It’s been dubbed women’s silent killer. It can strike without warning signs and there’s no diagnostic test. It’s ovarian cancer, and it has a five-year survival rate of just 45 per cent. By comparison, breast cancer’s survival rate is 90 per cent.
Victims and their families have uttered plenty of “F-words” on ovarian cancer diagnosis, but in this article we turn tables and focus on three F-words about the work of researchers who are building our knowledge on ovarian cancer.
Health authorities estimate there will be 1510 new cases in Australia this year, and it will kill an estimated 1046 Australian women.
Here, University of Queensland researchers tell how they are battling ovarian cancer, or the “silent killer”, on different fronts.
"Our biggest challenge with ovarian cancer is the lack of tools to detect the disease at an early, treatable stage."
Unfortunately a significant proportion of women are diagnosed with advanced-stage cancer because there are no specific warning signs in the disease's early stages.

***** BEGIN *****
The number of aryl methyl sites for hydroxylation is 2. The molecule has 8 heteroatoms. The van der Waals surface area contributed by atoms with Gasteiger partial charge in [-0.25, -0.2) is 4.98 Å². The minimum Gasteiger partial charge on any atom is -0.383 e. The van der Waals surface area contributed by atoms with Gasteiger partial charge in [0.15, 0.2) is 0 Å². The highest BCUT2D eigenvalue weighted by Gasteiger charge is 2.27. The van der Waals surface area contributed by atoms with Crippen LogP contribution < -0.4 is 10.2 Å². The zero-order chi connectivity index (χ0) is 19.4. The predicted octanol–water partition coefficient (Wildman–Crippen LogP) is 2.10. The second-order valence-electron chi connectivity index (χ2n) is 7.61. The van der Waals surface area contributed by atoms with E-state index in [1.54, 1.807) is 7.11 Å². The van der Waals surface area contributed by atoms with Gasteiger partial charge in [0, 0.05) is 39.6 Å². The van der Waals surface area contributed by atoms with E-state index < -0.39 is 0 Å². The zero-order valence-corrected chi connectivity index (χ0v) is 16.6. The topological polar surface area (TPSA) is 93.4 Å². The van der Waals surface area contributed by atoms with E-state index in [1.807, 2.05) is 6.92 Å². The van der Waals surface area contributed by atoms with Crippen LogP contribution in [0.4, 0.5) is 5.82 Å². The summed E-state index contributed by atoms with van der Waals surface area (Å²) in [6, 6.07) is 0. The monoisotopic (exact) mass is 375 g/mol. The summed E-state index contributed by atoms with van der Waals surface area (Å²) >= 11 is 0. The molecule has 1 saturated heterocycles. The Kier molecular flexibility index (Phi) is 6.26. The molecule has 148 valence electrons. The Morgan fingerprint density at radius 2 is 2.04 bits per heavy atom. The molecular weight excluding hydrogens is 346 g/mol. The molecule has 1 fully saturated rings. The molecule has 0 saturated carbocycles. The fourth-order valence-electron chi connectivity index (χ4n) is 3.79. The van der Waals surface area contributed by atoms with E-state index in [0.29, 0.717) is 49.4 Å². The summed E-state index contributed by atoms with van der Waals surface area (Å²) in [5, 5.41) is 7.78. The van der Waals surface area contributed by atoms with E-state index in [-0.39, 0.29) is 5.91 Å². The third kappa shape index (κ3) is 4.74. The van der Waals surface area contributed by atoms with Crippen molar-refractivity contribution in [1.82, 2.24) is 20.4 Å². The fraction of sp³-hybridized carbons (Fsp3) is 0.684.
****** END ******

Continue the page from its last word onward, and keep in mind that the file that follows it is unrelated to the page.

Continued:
Most diagnoses are in stages III or IV, when the cancer has spread well beyond the ovaries and the woman's five year survival-rate has fallen to 20 per cent.
You can therefore understand our urgent clinical need to develop techniques to identify ovarian cancer earlier, in stages before it becomes more serious by metastasising (spreading to other parts of the body).
There is currently no diagnostic test specifically for ovarian cancer.
My research targets this unmet need for a diagnostic test, through investigating small bubbles produced by cells, known as exosomes.
Many different types of cells – including cancer cells –release exosomes, and these have the extraordinary ability to capture a snapshot of what’s going on inside the cell.
This snapshot gives us a magnified view of an otherwise difficult-to-access site. Exosomes are an ideal biomarker to detect changes in the ovary, such as benign disease or early-stage ovarian cancer, before the appearance of physical symptoms associated with advanced-stage disease.
Exosomes are like handwritten letters in which cancer cells can send signals to normal cells to spread the tumour. My research goal is to use these exosomes as "liquid biopsies", enabling early detection of the disease without the need for more invasive procedures.
"The key to successful ovarian cancer treatment is a combination of surgery and chemotherapy."
Exactly which treatment is undertaken first depends on the patient’s age, her general health and what stage of cancer she has.